Human Immune System
Inside your body there is a mechanism designed to defend you from millions of bacteria, microbes, viruses, toxins and parasites. Inside your body there is an amazing protection mechanism called the immune system. It is designed to defend you against millions of bacteria, microbes, toxins, viruses and parasites that would love to invade your body. When something dies, its immune system (along with everything else) shuts down. In a matter of hours, the body is invaded by all sorts of bacteria, microbes, parasites... None of these things are able to get in when your immune system is working, but the moment your immune system stops the door is wide open. Once you die it only takes a few weeks for these organisms to completely dismantle your body and carry it away, until all that's left is a skeleton. The human immune system is made up of a number of interdependent cell types which collectively protect the person's body from various parasitic, fungal, bacterial and viral infections, as well as from the growth of tumor cells.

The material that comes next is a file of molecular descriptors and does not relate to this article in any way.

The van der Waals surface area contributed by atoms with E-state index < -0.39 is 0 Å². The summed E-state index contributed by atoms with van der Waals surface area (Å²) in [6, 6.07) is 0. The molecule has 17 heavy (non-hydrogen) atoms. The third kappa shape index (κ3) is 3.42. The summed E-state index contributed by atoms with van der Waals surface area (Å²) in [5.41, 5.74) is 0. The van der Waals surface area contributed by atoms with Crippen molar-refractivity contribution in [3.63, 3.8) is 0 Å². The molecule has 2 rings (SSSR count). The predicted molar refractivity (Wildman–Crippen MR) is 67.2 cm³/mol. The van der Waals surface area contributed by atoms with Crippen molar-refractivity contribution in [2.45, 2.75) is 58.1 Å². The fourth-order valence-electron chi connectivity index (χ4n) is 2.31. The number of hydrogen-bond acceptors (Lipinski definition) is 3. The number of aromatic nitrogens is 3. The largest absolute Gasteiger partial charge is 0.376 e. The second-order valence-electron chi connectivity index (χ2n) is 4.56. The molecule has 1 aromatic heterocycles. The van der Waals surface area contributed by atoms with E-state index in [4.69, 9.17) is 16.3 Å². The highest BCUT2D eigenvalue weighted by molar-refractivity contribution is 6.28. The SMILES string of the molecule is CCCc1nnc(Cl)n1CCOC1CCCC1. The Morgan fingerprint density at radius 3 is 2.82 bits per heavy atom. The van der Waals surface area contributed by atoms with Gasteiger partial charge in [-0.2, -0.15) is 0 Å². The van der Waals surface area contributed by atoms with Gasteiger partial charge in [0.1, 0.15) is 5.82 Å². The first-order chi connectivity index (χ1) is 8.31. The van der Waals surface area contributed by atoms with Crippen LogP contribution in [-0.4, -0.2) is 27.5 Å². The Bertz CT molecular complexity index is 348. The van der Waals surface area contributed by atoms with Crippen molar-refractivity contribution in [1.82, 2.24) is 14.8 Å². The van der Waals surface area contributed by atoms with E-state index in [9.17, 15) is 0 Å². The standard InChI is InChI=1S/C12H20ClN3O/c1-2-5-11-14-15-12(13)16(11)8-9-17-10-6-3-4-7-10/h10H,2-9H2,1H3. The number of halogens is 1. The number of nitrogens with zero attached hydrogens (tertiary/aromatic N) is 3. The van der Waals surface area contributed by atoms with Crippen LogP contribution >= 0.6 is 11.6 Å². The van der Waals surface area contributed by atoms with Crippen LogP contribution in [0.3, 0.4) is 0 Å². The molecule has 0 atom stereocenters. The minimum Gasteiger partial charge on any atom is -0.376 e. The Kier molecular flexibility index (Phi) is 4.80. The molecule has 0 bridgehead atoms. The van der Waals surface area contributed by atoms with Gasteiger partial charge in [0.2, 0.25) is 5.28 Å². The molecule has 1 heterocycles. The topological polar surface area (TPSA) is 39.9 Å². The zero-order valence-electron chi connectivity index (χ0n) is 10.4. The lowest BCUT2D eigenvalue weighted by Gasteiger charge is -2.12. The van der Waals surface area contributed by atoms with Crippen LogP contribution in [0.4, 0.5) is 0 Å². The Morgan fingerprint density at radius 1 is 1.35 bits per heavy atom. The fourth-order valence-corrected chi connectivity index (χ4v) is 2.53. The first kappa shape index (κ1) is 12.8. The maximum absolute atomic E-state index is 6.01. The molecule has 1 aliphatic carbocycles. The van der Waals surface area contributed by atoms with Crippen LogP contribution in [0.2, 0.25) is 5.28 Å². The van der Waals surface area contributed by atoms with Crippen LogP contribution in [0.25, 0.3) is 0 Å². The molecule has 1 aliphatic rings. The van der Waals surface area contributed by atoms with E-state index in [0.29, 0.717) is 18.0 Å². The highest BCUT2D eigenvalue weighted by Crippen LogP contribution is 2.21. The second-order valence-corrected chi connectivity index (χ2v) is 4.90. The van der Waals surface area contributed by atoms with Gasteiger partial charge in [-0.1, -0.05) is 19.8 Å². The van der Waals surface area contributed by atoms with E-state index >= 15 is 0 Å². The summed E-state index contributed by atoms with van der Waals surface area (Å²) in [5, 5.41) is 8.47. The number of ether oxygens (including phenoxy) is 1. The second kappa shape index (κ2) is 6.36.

A number of these cell types have specialized functions, are able to kill parasites, engulf bacteria, or kill tumor cells or viral-infected cells. Frequently, these cells are dependent upon the, 'T,' helper subset for activation signals in the form of secretions which are more formally referred to as, 'Lymphokines,' 'Cytokines,' or specifically as, 'Interleukins.' An understanding of the T helper subset may assist in comprehension of the root of immune deficiencies, as well as perception of the potential avenues that the human immune system can be modulated in the case of particular diseases. Immune Response - The presence of an APC, combined with a T cell or B cell, is required in order for there to be an immune response to a foreign antigen. Should an APC present an antigen on its cell surface to a B cell, for example, the B cell is signaled to proliferate and produce antibodies....
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